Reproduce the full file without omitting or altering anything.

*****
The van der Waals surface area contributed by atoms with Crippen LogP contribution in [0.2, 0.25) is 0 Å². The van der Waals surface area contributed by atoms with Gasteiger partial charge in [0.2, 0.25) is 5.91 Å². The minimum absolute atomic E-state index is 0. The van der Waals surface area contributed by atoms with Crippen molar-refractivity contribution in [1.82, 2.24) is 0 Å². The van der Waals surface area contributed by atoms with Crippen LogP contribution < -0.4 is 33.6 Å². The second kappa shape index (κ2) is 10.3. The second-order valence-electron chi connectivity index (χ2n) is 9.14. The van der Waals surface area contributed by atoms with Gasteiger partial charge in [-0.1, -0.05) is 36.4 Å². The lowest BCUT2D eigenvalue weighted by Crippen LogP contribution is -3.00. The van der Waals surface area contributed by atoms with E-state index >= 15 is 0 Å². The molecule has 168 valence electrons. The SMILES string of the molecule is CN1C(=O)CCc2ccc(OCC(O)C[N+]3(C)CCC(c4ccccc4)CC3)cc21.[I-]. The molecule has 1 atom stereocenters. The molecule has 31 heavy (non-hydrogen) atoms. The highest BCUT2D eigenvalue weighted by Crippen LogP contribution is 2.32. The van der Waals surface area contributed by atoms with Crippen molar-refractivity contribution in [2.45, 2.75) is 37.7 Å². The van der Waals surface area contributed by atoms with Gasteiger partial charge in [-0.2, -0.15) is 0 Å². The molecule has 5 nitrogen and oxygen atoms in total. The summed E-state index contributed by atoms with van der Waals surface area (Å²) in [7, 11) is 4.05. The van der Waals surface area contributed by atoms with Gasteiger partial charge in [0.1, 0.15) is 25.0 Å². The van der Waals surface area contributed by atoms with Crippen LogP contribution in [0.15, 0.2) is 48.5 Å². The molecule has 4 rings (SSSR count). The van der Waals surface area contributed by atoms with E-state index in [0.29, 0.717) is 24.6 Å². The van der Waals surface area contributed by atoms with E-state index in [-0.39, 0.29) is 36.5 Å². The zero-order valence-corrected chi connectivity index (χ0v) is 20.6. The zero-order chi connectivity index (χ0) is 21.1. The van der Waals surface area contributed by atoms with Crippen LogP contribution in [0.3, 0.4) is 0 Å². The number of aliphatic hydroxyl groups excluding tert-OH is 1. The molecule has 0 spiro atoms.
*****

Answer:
The van der Waals surface area contributed by atoms with Crippen LogP contribution in [0.2, 0.25) is 0 Å². The van der Waals surface area contributed by atoms with Gasteiger partial charge in [0.2, 0.25) is 5.91 Å². The minimum absolute atomic E-state index is 0. The van der Waals surface area contributed by atoms with Crippen molar-refractivity contribution in [1.82, 2.24) is 0 Å². The van der Waals surface area contributed by atoms with Crippen LogP contribution < -0.4 is 33.6 Å². The second kappa shape index (κ2) is 10.3. The second-order valence-electron chi connectivity index (χ2n) is 9.14. The van der Waals surface area contributed by atoms with Gasteiger partial charge in [-0.1, -0.05) is 36.4 Å². The lowest BCUT2D eigenvalue weighted by Crippen LogP contribution is -3.00. The van der Waals surface area contributed by atoms with E-state index >= 15 is 0 Å². The molecule has 168 valence electrons. The SMILES string of the molecule is CN1C(=O)CCc2ccc(OCC(O)C[N+]3(C)CCC(c4ccccc4)CC3)cc21.[I-]. The molecule has 1 atom stereocenters. The molecule has 31 heavy (non-hydrogen) atoms. The highest BCUT2D eigenvalue weighted by Crippen LogP contribution is 2.32. The van der Waals surface area contributed by atoms with Crippen molar-refractivity contribution in [2.45, 2.75) is 37.7 Å². The van der Waals surface area contributed by atoms with Gasteiger partial charge in [-0.2, -0.15) is 0 Å². The molecule has 5 nitrogen and oxygen atoms in total. The summed E-state index contributed by atoms with van der Waals surface area (Å²) in [7, 11) is 4.05. The van der Waals surface area contributed by atoms with Gasteiger partial charge in [0.1, 0.15) is 25.0 Å². The van der Waals surface area contributed by atoms with Crippen LogP contribution in [0.15, 0.2) is 48.5 Å². The molecule has 4 rings (SSSR count). The van der Waals surface area contributed by atoms with E-state index in [0.29, 0.717) is 24.6 Å². The van der Waals surface area contributed by atoms with E-state index in [-0.39, 0.29) is 36.5 Å². The zero-order valence-corrected chi connectivity index (χ0v) is 20.6. The zero-order chi connectivity index (χ0) is 21.1. The van der Waals surface area contributed by atoms with Crippen LogP contribution in [0.3, 0.4) is 0 Å². The number of aliphatic hydroxyl groups excluding tert-OH is 1. The molecule has 0 spiro atoms.